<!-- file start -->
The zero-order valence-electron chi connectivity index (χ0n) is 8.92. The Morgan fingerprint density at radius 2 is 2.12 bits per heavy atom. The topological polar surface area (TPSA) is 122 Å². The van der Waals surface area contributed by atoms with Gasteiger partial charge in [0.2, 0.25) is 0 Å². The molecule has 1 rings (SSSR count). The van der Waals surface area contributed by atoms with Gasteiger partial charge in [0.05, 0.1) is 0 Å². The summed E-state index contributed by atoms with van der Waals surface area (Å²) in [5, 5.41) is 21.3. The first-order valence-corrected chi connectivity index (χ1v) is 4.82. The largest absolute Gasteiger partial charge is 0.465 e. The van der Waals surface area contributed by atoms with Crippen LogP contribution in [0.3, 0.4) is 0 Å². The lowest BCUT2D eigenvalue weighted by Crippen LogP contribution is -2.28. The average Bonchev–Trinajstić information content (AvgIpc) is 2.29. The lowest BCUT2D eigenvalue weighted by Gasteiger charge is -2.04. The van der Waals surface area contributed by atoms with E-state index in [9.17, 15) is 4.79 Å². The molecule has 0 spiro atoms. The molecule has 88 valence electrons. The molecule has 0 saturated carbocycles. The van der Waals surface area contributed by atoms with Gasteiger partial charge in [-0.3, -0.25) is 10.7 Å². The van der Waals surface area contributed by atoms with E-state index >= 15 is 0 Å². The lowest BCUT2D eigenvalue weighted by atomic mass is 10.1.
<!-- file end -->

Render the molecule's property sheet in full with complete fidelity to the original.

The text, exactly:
The zero-order valence-electron chi connectivity index (χ0n) is 8.92. The Morgan fingerprint density at radius 2 is 2.12 bits per heavy atom. The topological polar surface area (TPSA) is 122 Å². The van der Waals surface area contributed by atoms with Gasteiger partial charge in [0.2, 0.25) is 0 Å². The molecule has 1 rings (SSSR count). The van der Waals surface area contributed by atoms with Gasteiger partial charge in [0.05, 0.1) is 0 Å². The summed E-state index contributed by atoms with van der Waals surface area (Å²) in [5, 5.41) is 21.3. The first-order valence-corrected chi connectivity index (χ1v) is 4.82. The largest absolute Gasteiger partial charge is 0.465 e. The van der Waals surface area contributed by atoms with Crippen LogP contribution in [0.3, 0.4) is 0 Å². The lowest BCUT2D eigenvalue weighted by Crippen LogP contribution is -2.28. The average Bonchev–Trinajstić information content (AvgIpc) is 2.29. The lowest BCUT2D eigenvalue weighted by Gasteiger charge is -2.04. The van der Waals surface area contributed by atoms with E-state index in [9.17, 15) is 4.79 Å². The molecule has 0 spiro atoms. The molecule has 88 valence electrons. The molecule has 0 saturated carbocycles. The van der Waals surface area contributed by atoms with Gasteiger partial charge in [-0.3, -0.25) is 10.7 Å². The van der Waals surface area contributed by atoms with E-state index >= 15 is 0 Å². The lowest BCUT2D eigenvalue weighted by atomic mass is 10.1.